- Interaction between unmanned vehicles
- Relying on automation systems before we have the ability to secure them
Question: Are the precedents for UAVs technology systems?
Fly-by-wire might be a predecessor, but it's not quite the same. Fly-by-wire operates on a closed system. UAVs are exposed on standard networks.
Question: What about regulation?
The FAA is required to attempt to integrate UAV regulation by 2014. Some local communities are passing their own laws. As the technology becomes more popular, anti-UAV measures will probably become more widespread.
Question: What about other governments?
Many other countries are ahead of us in UAV implementation. For example, Canada, Japan, Russia, India, and the United Kingdom.
Comment: Cost savings was a huge motivation for the military use of UAVs. Keeping people out of risky situations was another motivation.
UAVs can be used to analyze networks. For example, by reading electromagnetic energy emissions from wires. There's a conflict of interest in UAV security. Security costs money, which goes against the goal of making low-cost UAVs.
Question: Why has there been more adoption outside the US than inside the US?
Regulatory factors are the biggest reason. We also have a more complex airspace inside the United States. Our military has done more work than other countries, but the military can control the airspace.
Comment: The NTHSB has asked for money to research vulnerabilities in automotive computers. A lot of technology is feature-driven, without being secure.
Three states allow autonomous vehicle testing. Some people jam the GPS systems in their cars. This would be a major problem for precision GPS systems in self-driving vehicles.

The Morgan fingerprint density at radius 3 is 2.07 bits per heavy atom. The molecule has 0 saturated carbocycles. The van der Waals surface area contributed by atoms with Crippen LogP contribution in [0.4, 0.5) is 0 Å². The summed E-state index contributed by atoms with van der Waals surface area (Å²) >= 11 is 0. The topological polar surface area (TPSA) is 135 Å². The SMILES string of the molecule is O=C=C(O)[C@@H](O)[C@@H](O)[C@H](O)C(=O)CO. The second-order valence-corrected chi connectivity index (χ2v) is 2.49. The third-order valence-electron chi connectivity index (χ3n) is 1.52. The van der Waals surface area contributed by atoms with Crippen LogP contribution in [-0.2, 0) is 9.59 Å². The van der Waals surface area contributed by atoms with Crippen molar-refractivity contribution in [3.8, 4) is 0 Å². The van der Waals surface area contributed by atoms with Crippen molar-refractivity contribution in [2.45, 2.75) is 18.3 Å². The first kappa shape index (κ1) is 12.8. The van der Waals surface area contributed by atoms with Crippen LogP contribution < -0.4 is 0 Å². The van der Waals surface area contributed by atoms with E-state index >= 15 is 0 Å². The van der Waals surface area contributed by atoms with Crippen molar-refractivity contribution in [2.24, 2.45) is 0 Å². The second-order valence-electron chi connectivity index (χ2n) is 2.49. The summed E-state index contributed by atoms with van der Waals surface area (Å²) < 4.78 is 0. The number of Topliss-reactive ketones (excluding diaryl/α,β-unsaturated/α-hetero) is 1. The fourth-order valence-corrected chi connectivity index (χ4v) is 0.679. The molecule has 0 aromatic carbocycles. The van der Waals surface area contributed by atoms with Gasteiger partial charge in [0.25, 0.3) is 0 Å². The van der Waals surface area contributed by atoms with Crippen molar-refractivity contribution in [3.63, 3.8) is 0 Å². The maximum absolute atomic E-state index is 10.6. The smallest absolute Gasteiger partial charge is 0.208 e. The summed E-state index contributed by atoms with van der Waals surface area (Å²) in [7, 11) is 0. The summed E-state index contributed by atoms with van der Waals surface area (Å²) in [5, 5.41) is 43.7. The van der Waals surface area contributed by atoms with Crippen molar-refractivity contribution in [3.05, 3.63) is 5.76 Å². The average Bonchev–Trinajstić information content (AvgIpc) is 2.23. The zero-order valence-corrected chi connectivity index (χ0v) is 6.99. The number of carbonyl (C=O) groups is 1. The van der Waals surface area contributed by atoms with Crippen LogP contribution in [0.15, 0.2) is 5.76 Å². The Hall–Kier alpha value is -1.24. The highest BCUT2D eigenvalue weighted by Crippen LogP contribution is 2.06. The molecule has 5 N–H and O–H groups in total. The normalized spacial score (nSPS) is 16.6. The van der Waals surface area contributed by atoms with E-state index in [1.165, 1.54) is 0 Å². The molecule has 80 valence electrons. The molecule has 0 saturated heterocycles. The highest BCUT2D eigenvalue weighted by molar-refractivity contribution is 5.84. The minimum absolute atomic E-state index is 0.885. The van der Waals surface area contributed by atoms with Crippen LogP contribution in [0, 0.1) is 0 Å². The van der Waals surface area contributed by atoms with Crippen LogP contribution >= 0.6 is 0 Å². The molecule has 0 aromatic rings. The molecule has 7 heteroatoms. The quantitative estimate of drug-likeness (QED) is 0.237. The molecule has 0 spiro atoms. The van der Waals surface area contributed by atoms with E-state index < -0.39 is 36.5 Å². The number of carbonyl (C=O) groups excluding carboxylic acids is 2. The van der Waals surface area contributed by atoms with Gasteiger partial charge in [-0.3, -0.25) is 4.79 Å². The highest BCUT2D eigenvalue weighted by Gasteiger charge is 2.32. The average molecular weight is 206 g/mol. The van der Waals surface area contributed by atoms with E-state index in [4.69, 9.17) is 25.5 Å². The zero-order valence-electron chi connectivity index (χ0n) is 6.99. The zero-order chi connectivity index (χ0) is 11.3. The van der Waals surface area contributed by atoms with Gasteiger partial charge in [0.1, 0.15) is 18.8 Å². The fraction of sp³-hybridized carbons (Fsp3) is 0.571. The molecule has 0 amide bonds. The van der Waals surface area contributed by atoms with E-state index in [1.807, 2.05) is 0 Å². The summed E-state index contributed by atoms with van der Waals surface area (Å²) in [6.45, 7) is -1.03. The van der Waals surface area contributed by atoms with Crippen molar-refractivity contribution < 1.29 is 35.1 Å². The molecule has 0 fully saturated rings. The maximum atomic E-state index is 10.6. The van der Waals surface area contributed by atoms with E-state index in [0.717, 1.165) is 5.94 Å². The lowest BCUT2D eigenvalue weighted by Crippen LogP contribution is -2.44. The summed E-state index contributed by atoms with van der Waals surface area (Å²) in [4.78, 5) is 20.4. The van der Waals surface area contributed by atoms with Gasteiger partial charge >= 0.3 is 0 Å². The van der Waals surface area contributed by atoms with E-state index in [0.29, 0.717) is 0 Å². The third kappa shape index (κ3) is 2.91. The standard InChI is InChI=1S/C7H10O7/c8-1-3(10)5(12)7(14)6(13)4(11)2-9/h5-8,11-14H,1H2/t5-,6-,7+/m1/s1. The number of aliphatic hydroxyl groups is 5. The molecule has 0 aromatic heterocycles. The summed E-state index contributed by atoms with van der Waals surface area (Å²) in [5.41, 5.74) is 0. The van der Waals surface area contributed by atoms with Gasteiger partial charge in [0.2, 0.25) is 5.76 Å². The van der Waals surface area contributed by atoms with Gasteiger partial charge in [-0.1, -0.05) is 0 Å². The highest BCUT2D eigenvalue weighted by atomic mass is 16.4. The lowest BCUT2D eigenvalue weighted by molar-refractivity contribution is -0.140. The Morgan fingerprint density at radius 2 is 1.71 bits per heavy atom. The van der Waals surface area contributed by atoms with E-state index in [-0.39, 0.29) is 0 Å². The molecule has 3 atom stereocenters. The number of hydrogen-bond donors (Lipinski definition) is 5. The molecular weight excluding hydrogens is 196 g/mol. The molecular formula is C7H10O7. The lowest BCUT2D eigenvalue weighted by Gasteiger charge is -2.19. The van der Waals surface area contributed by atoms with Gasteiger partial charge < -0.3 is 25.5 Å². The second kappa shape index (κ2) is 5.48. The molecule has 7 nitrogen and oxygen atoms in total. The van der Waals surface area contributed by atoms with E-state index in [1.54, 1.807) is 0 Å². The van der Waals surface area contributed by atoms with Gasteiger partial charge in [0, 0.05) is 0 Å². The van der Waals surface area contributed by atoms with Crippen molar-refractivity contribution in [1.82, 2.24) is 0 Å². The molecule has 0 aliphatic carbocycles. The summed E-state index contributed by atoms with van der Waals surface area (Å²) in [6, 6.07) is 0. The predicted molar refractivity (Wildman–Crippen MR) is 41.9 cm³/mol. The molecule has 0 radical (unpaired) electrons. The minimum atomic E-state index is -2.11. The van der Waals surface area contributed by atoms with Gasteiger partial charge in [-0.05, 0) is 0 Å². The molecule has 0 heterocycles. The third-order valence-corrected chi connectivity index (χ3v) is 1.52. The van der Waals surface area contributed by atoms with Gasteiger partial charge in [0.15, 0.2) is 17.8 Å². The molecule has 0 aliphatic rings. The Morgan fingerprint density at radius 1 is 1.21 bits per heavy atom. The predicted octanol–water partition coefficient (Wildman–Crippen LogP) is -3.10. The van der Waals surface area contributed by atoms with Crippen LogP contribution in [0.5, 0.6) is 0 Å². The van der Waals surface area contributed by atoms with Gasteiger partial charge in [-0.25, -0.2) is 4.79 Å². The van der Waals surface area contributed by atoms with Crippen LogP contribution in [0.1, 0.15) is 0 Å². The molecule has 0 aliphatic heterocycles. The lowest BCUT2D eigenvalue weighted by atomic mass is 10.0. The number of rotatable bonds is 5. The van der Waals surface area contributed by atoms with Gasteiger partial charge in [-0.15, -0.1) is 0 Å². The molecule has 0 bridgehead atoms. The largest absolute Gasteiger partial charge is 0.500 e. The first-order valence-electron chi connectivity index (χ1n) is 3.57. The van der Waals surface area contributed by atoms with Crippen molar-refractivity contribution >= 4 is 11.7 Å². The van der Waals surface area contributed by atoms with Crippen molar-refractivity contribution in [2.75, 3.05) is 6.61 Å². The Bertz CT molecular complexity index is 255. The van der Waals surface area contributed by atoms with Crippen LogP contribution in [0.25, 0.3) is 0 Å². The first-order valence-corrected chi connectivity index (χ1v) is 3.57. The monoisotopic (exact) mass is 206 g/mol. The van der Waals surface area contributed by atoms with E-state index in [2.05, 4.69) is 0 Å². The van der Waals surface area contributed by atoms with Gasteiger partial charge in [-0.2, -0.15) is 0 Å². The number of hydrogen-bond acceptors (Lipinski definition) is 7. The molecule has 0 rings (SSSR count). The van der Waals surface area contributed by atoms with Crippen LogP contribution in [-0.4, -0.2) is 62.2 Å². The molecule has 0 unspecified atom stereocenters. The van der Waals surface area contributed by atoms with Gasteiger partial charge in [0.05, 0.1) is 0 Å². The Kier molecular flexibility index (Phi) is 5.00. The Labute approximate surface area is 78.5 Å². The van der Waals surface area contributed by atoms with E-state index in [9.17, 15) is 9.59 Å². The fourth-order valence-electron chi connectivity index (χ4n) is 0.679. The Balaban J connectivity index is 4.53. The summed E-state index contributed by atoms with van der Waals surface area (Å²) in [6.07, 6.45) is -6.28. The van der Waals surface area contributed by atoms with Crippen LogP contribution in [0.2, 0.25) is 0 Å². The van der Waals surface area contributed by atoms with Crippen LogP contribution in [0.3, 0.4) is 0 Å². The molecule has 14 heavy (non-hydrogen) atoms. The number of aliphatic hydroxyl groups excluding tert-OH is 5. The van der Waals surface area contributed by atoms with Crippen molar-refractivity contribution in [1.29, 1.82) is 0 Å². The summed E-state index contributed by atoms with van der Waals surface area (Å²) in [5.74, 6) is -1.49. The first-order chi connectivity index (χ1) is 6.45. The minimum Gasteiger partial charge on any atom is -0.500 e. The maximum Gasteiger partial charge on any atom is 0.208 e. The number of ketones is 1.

The State of Privacy and Proper Planning for the Future
In 1890, Judge Louis Brandeis published one of the first articles about the loss of privacy to technology. Camera were the technology in question. Similar arguments were made with the advent of audio and video recording.
In 1967, Alan Westin wrote about the risks of privacy loss due to computers. He saw loss of privacy coming from data correlation. He also helped push forward the Privacy Act of 1974. In 1974, the main fear involved what the government would do with your personal data.
In 1998, we saw passage of the EU Data Directive. It's a set of suggested regulations that gives citizens a lot of control over their own data.
Forrester research produces a heat map of privacy laws. Europe is hot. The US is cold, on par with Russia, and only slightly warmer than China.
Today, we have a menagerie of privacy laws, both at the federal and state level. There are 25 congressional bills on the internet. Nearly all of them have some privacy component.
Question: How difficult is compliance with EU regulations?
It's an entirely different creature. The EU Data Directive was a framework, rather than a set of regulations.
Security and privacy does not equal compliance. For example, there's a social mobile app called Path. Path was mining data from mobile phone address books. The FTC issued a judgment against them, and Path has to undergo 20 years of regular privacy audits. Google Street view was fined $7 million, and required to do public education on security and privacy. Neither Path nor Google overtly broke any law, but they violated general expectations of privacy.
We've had advances in data analytics, and consumers feel they are losing control of the personal information. This is a source of tension, and there's no solution yet.